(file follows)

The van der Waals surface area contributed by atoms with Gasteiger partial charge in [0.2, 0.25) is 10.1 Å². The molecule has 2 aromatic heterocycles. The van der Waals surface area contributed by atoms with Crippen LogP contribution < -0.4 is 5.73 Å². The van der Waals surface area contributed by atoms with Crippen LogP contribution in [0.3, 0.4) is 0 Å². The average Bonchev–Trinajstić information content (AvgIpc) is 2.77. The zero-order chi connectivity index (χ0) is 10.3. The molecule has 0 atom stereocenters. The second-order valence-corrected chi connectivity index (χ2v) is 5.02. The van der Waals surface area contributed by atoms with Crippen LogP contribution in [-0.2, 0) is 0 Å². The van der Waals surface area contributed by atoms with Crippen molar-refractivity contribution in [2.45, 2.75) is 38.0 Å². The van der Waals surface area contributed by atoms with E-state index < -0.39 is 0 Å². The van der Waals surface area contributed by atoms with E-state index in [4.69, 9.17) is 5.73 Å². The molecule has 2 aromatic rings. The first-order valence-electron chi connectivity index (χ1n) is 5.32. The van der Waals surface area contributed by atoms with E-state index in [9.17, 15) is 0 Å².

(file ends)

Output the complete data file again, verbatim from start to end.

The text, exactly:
The van der Waals surface area contributed by atoms with Gasteiger partial charge in [0.2, 0.25) is 10.1 Å². The molecule has 2 aromatic heterocycles. The van der Waals surface area contributed by atoms with Crippen LogP contribution < -0.4 is 5.73 Å². The van der Waals surface area contributed by atoms with Crippen LogP contribution in [0.3, 0.4) is 0 Å². The average Bonchev–Trinajstić information content (AvgIpc) is 2.77. The zero-order chi connectivity index (χ0) is 10.3. The molecule has 0 atom stereocenters. The second-order valence-corrected chi connectivity index (χ2v) is 5.02. The van der Waals surface area contributed by atoms with Crippen LogP contribution in [-0.2, 0) is 0 Å². The van der Waals surface area contributed by atoms with Crippen molar-refractivity contribution in [2.45, 2.75) is 38.0 Å². The van der Waals surface area contributed by atoms with E-state index < -0.39 is 0 Å². The van der Waals surface area contributed by atoms with E-state index in [4.69, 9.17) is 5.73 Å². The molecule has 2 aromatic rings. The first-order valence-electron chi connectivity index (χ1n) is 5.32. The van der Waals surface area contributed by atoms with E-state index in [9.17, 15) is 0 Å².